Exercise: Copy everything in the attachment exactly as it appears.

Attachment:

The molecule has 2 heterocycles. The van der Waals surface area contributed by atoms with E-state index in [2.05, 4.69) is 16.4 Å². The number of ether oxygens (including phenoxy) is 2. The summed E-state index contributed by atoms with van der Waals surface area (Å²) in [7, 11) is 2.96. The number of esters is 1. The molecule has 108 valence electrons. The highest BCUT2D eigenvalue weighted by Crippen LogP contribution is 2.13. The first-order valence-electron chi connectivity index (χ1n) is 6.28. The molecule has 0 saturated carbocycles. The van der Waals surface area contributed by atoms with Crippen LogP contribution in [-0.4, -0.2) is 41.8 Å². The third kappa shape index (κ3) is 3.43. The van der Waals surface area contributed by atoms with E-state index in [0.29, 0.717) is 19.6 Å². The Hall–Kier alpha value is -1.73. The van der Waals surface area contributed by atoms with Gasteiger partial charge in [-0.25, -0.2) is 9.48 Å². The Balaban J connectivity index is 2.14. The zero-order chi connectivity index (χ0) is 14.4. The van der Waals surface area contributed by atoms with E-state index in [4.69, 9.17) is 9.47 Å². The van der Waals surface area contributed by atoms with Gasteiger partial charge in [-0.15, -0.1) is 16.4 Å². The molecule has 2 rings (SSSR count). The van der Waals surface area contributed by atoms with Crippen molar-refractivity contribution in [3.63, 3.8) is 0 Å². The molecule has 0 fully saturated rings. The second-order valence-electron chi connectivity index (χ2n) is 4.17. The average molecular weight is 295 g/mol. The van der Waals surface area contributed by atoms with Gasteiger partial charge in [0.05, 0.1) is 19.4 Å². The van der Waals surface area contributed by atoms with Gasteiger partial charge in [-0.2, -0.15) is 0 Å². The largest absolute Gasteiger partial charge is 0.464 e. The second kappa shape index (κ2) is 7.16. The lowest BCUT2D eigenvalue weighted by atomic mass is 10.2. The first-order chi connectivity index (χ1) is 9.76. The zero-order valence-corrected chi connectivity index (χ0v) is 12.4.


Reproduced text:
The molecule has 2 heterocycles. The van der Waals surface area contributed by atoms with E-state index in [2.05, 4.69) is 16.4 Å². The number of ether oxygens (including phenoxy) is 2. The summed E-state index contributed by atoms with van der Waals surface area (Å²) in [7, 11) is 2.96. The number of esters is 1. The molecule has 108 valence electrons. The highest BCUT2D eigenvalue weighted by Crippen LogP contribution is 2.13. The first-order valence-electron chi connectivity index (χ1n) is 6.28. The molecule has 0 saturated carbocycles. The van der Waals surface area contributed by atoms with Crippen LogP contribution in [-0.4, -0.2) is 41.8 Å². The third kappa shape index (κ3) is 3.43. The van der Waals surface area contributed by atoms with E-state index in [0.29, 0.717) is 19.6 Å². The Hall–Kier alpha value is -1.73. The van der Waals surface area contributed by atoms with Gasteiger partial charge in [-0.25, -0.2) is 9.48 Å². The Balaban J connectivity index is 2.14. The zero-order chi connectivity index (χ0) is 14.4. The van der Waals surface area contributed by atoms with E-state index in [4.69, 9.17) is 9.47 Å². The van der Waals surface area contributed by atoms with Gasteiger partial charge in [-0.15, -0.1) is 16.4 Å². The molecule has 2 rings (SSSR count). The van der Waals surface area contributed by atoms with Crippen molar-refractivity contribution in [3.63, 3.8) is 0 Å². The molecule has 0 fully saturated rings. The second-order valence-electron chi connectivity index (χ2n) is 4.17. The average molecular weight is 295 g/mol. The van der Waals surface area contributed by atoms with Gasteiger partial charge in [0.05, 0.1) is 19.4 Å². The van der Waals surface area contributed by atoms with Gasteiger partial charge in [-0.2, -0.15) is 0 Å². The largest absolute Gasteiger partial charge is 0.464 e. The second kappa shape index (κ2) is 7.16. The lowest BCUT2D eigenvalue weighted by atomic mass is 10.2. The first-order chi connectivity index (χ1) is 9.76. The zero-order valence-corrected chi connectivity index (χ0v) is 12.4.